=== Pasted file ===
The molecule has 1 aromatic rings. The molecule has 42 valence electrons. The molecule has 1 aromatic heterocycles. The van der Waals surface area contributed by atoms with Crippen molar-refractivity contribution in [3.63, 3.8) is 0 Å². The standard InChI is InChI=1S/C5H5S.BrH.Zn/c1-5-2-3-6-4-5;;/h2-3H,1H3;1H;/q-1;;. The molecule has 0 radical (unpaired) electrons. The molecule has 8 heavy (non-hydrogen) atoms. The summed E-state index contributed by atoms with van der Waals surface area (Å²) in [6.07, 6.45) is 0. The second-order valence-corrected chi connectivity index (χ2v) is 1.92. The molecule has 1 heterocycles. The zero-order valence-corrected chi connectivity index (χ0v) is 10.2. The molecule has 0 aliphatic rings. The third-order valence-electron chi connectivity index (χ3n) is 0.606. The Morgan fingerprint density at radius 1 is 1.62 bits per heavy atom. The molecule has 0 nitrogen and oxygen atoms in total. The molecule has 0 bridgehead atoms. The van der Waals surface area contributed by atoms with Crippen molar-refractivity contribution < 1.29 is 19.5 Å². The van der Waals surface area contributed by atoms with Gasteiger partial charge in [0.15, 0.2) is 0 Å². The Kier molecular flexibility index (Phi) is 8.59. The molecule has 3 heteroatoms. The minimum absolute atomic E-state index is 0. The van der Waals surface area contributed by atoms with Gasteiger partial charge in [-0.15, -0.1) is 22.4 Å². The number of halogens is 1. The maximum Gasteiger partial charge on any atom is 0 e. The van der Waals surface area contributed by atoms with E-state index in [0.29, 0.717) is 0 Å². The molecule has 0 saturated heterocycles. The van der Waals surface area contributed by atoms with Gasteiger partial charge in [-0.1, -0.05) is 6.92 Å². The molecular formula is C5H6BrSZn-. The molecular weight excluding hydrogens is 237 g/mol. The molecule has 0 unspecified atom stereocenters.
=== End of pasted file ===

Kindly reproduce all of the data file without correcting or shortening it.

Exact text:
The molecule has 1 aromatic rings. The molecule has 42 valence electrons. The molecule has 1 aromatic heterocycles. The van der Waals surface area contributed by atoms with Crippen molar-refractivity contribution in [3.63, 3.8) is 0 Å². The standard InChI is InChI=1S/C5H5S.BrH.Zn/c1-5-2-3-6-4-5;;/h2-3H,1H3;1H;/q-1;;. The molecule has 0 radical (unpaired) electrons. The molecule has 8 heavy (non-hydrogen) atoms. The summed E-state index contributed by atoms with van der Waals surface area (Å²) in [6.07, 6.45) is 0. The second-order valence-corrected chi connectivity index (χ2v) is 1.92. The molecule has 1 heterocycles. The zero-order valence-corrected chi connectivity index (χ0v) is 10.2. The molecule has 0 aliphatic rings. The third-order valence-electron chi connectivity index (χ3n) is 0.606. The Morgan fingerprint density at radius 1 is 1.62 bits per heavy atom. The molecule has 0 nitrogen and oxygen atoms in total. The molecule has 0 bridgehead atoms. The van der Waals surface area contributed by atoms with Crippen molar-refractivity contribution < 1.29 is 19.5 Å². The van der Waals surface area contributed by atoms with Gasteiger partial charge in [0.15, 0.2) is 0 Å². The Kier molecular flexibility index (Phi) is 8.59. The molecule has 3 heteroatoms. The minimum absolute atomic E-state index is 0. The van der Waals surface area contributed by atoms with Gasteiger partial charge in [-0.15, -0.1) is 22.4 Å². The number of halogens is 1. The maximum Gasteiger partial charge on any atom is 0 e. The van der Waals surface area contributed by atoms with E-state index in [0.29, 0.717) is 0 Å². The molecule has 0 saturated heterocycles. The van der Waals surface area contributed by atoms with Gasteiger partial charge in [-0.1, -0.05) is 6.92 Å². The molecular formula is C5H6BrSZn-. The molecular weight excluding hydrogens is 237 g/mol. The molecule has 0 unspecified atom stereocenters.